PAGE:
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    Examples of tasks included in the pre- and post-test battery. Task A. An example of a stimulus used in the crowding task. Patients discriminated the orientation of the letter E surrounded by 3-bar flankers of the same size as the letter. The orientations of the flankers were determined randomly trial by trial. Crowding threshold was defined as the distance required to discriminate the orientation of the central letter 79.1% of the time. The size of the E was determined by the patient’s single letter acuity. Task B. A sample trial sequence used to measure the spatial contrast sensitivity function. Patients indicated which of the two intervals contained a sine-wave grating that varied in contrast and spatial frequency. In both intervals, white, caret-shaped stimulus placeholders appeared to demarcate where the grating might appear. Task C. A sample trial sequence used to measure the temporal contrast sensitivity function. Patients indicated which of the two intervals contained a flickering pattern that varied in contrast across four temporal frequencies. As in measuring spatial contrast sensitivity, caret-shaped placeholders were presented in each interval to demarcate the area where the grating might appear. Task D. A sample trial sequence used to measure contrast thresholds in noise. After a fixation cross, patients discriminated the orientation of a sine-wave grating that was temporally interleaved with noise frames. Contrast thresholds were measured in noise, the strength of which varied across trials. Task E. A static illustration of the global motion display. The dots with arrows represent signal dots moving upward. The remaining dots represent noise dots moving in random directions. Thresholds were defined as the minimum percentage of coherently moving signal dots necessary for accurate identification of upward or downward motion. Task F. A sample trial sequence for the facial processing task. For both upright and inverted sequences, each member of a pair of faces was flashed briefly and separated by a noise mask. Patients judged if the members of the pair were the same or different. Task G. A sample trial sequence for the Useful Field of View (UFOV) task. After a fixation box appeared in the middle of the screen, the target (small white triangle) enclosed in a square flashed briefly in one of 24 locations distributed across three eccentricities. After a noise mask, patients indicated on the radial spoke where the target had appeared. In the no-distractor condition, only the target enclosed in a square appeared before the mask. In the distractor condition, both the target and the square placeholders of all possible target locations appeared simultaneously.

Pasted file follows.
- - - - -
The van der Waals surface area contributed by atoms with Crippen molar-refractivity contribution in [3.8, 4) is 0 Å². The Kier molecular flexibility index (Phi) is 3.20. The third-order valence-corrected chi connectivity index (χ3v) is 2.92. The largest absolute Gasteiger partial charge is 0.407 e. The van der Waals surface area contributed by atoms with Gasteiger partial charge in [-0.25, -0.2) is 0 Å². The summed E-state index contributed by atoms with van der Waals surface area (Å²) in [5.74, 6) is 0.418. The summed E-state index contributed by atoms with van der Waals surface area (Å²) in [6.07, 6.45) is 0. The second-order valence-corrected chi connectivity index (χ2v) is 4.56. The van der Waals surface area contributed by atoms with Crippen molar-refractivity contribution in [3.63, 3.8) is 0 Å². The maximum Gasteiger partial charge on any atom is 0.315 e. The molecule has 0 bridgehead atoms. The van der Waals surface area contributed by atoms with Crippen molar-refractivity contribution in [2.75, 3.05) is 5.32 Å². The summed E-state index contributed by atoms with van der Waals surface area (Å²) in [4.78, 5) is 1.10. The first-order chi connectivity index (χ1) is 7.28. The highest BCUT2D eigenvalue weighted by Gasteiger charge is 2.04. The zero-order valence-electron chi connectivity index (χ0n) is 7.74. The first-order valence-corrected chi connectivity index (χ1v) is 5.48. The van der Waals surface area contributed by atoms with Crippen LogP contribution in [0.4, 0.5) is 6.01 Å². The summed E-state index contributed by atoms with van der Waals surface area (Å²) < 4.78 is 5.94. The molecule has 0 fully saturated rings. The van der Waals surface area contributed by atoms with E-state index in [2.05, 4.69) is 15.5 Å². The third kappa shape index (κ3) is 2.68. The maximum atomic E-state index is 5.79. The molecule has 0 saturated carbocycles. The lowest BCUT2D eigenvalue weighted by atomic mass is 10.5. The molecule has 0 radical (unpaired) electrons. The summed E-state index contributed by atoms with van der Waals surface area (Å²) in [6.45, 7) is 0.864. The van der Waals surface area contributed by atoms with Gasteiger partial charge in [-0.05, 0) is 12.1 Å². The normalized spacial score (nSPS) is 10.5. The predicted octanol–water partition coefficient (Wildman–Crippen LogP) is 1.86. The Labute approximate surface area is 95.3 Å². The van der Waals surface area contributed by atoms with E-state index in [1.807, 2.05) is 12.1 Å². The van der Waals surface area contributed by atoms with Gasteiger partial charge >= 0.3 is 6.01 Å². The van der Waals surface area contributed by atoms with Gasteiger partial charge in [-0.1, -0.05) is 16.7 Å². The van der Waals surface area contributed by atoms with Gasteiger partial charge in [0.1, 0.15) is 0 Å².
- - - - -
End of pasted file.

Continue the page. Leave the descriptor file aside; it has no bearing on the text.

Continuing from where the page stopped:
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    Panel A shows patients’ visual acuity (VA) in log minimum angle of resolution (logMAR) when tested with the worse eye alone (left panel), the better eye alone (middle panel), and binocularly (right panel) before (pre) versus after (post) the 40 h of video game training. The black cross in each panel represents the mean acuity with a horizontal standard error of the mean for the post-test acuity and a vertical standard error of the mean for the pre-test acuity. Panel B shows logMAR changes in normal controls between pre- and post-test without training. The format is the same as in Panel A except that the mean of their results from each eye tested alone are combined under the monocular graph.